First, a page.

What The Federal Budget Really Meant For The Windsor Border
- “The Windsor-Detroit Corridor is our most important artery of trade, accounting for 28 per cent of Canada-U.S. merchandise trade. Many regions in Canada depend on the efficient movement of goods and people through this corridor. This includes not only Ontario, but also Quebec (in 2004, an estimated $5.7 billion of Quebec’s merchandise exports to the U.S. transited through this corridor). Both long-term planning studies and stakeholders have confirmed the need for a new crossing. Canada’s New Government recognizes that ensuring sufficient border capacity between Windsor and Detroit is an issue of national importance.”
- “I will be telling my colleagues in Ottawa that the border problems we've had in the past have been solved and I'm delighted to hear it," Jim Peterson [Liberal International Trade Minister] told reporters immediately after the closed-door discussion with about 40 representatives of agriculture, manufacturing, Ford, Chrysler, the Ambassador Bridge, the tool and mould industry and greenhouse growers.
He said he learned that the delays at the border have been dealt with. "This," Peterson said, "is music to my ears."
- “The Windsor-Detroit Corridor is Canada’s most important entry to the U.S. market. Congestion at the Windsor-Detroit border crossing can have a significant negative impact on Canada’s economy, particularly the auto sector. It has been demonstrated that a new crossing is required to meet long-term needs. The challenges of building such new infrastructure are significant.”
The view, according to Infrastructure Minister Caplan in Ontario, is that
- “Research done by the U.K. Treasury revealed that 88 per cent of projects pursued using alternative financing methods came in on time and on budget or early. And when there were cost overruns, they weren’t borne by the public sector.
Compare that with traditional means of procuring infrastructure, which delivered 70 per cent of projects late and over budget, according to the U.K. government.”
Moreover, it uses pension fund money from outfits like OMERS, Teachers, Canada Pension Plan and so on. These organizations have close connections to the Government already so it makes for a nice relationship. In addition, these pension funds were investing out of Canada and that did not look good:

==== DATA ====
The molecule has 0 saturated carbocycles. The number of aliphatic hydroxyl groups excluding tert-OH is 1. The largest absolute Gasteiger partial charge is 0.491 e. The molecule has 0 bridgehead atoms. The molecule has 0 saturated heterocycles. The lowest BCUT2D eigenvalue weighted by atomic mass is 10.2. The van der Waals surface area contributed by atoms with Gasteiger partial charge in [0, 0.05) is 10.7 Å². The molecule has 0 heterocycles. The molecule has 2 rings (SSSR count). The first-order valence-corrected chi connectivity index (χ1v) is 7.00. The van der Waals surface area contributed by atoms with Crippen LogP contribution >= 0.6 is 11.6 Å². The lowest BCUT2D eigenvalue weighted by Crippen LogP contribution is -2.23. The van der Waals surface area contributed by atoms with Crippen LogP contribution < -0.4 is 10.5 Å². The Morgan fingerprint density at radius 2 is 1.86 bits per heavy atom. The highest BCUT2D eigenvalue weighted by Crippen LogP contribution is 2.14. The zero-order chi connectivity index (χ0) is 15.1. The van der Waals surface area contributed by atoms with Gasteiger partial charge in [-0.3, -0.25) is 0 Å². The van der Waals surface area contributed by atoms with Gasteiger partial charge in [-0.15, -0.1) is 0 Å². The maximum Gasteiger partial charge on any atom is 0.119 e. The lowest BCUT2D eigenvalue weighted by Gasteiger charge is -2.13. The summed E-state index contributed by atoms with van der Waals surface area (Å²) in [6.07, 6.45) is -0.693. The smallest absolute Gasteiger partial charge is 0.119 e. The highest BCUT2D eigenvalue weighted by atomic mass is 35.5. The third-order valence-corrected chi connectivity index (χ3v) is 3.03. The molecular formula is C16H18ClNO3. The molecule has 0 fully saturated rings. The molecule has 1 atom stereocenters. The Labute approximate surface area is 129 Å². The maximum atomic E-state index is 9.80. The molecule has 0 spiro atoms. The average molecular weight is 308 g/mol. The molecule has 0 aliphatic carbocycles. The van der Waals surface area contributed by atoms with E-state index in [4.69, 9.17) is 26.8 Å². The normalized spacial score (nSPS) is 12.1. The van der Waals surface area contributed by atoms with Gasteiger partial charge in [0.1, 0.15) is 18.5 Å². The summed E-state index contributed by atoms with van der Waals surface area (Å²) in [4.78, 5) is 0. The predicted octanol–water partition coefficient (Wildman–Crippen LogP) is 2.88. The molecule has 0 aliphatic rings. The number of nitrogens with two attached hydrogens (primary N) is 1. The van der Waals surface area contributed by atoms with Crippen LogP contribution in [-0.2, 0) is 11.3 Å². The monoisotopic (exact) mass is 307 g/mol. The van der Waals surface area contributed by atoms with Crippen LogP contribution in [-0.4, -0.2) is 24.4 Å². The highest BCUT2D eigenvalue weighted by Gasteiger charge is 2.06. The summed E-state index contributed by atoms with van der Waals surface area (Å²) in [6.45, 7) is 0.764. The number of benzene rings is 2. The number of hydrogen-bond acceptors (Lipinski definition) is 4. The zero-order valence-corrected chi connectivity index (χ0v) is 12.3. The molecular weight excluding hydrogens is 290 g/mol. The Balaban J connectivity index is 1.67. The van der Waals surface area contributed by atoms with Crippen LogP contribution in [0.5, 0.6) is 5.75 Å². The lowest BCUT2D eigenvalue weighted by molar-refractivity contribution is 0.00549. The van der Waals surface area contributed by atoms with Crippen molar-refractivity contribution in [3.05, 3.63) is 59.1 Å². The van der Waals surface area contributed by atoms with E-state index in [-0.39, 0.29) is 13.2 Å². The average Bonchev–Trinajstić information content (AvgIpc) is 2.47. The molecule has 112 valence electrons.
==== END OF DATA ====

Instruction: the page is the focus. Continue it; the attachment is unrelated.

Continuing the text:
- “Greater use of P3s will also provide opportunities for Canadian pension funds and other investors to participate in infrastructure projects here in Canada rather than being forced to look abroad, as is often the case now.”
Well you might say, doesn’t that put the pensioner at risk…of course not. If it is like OMERS, and they had a $600 million write-down a few years ago, they just tell the municipalities and their employees that their contributions are increased to cover the shortfall!
So back to the Ambassador Bridge. I was shocked that the Ambassador Bridge was “removed” by DRIC from their study. The Americans said it was the best choice for their side (After all the Ambassador Gateway project was designed to accommodate the Twinned Bridge) and in the initial reports, it ranked as highly as the central crossing. It lost out ultimately not because of what the Bridge Co. proposed but because of what Canadian DRIC said would be required on the Canadian side ie the large plaza in Sandwich and trucks down Huron Church. The Americans just went along with that decision conveniently.
I have done enough on the financial side of building a new bridge to know that it makes no sense whatsoever. No private investor in a P3 would ever be involved in it without a huge Government guarantee since it would go broke early on if there was fair competition.
If one looked at Sarnia/Port Huron and the Blue Water Bridge, they went through a similar study as DRIC and looked at locating their new bridge in various locations. In the end, they decided that a new bridge beside the existing made the most sense, especially operationally when each Customs booth costs a huge amount per year to staff and run.